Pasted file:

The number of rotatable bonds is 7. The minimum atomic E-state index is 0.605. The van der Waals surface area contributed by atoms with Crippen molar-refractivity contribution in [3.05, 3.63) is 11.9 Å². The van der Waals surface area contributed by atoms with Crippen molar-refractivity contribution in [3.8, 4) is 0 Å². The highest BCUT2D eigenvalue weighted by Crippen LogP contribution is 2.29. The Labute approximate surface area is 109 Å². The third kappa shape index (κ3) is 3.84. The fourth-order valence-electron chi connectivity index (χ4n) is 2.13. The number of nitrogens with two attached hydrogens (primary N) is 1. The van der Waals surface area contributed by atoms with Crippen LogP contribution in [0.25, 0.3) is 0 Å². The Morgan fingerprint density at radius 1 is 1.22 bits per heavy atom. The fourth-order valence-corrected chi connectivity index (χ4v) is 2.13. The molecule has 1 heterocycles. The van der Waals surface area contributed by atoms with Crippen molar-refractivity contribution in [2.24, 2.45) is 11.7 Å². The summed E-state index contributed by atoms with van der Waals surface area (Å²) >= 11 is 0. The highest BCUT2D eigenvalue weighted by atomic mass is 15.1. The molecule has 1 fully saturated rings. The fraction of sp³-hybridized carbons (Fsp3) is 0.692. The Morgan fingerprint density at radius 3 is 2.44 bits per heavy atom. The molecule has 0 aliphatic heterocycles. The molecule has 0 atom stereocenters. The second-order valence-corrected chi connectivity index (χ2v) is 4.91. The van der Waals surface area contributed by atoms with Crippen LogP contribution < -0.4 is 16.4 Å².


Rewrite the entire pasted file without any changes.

The number of rotatable bonds is 7. The minimum atomic E-state index is 0.605. The van der Waals surface area contributed by atoms with Crippen molar-refractivity contribution in [3.05, 3.63) is 11.9 Å². The van der Waals surface area contributed by atoms with Crippen molar-refractivity contribution in [3.8, 4) is 0 Å². The highest BCUT2D eigenvalue weighted by Crippen LogP contribution is 2.29. The Labute approximate surface area is 109 Å². The third kappa shape index (κ3) is 3.84. The fourth-order valence-electron chi connectivity index (χ4n) is 2.13. The number of nitrogens with two attached hydrogens (primary N) is 1. The van der Waals surface area contributed by atoms with Crippen LogP contribution in [0.25, 0.3) is 0 Å². The Morgan fingerprint density at radius 1 is 1.22 bits per heavy atom. The fourth-order valence-corrected chi connectivity index (χ4v) is 2.13. The molecule has 1 heterocycles. The van der Waals surface area contributed by atoms with Crippen molar-refractivity contribution in [2.24, 2.45) is 11.7 Å². The summed E-state index contributed by atoms with van der Waals surface area (Å²) >= 11 is 0. The highest BCUT2D eigenvalue weighted by atomic mass is 15.1. The molecule has 1 fully saturated rings. The fraction of sp³-hybridized carbons (Fsp3) is 0.692. The Morgan fingerprint density at radius 3 is 2.44 bits per heavy atom. The molecule has 0 aliphatic heterocycles. The molecule has 0 atom stereocenters. The second-order valence-corrected chi connectivity index (χ2v) is 4.91. The van der Waals surface area contributed by atoms with Crippen LogP contribution < -0.4 is 16.4 Å².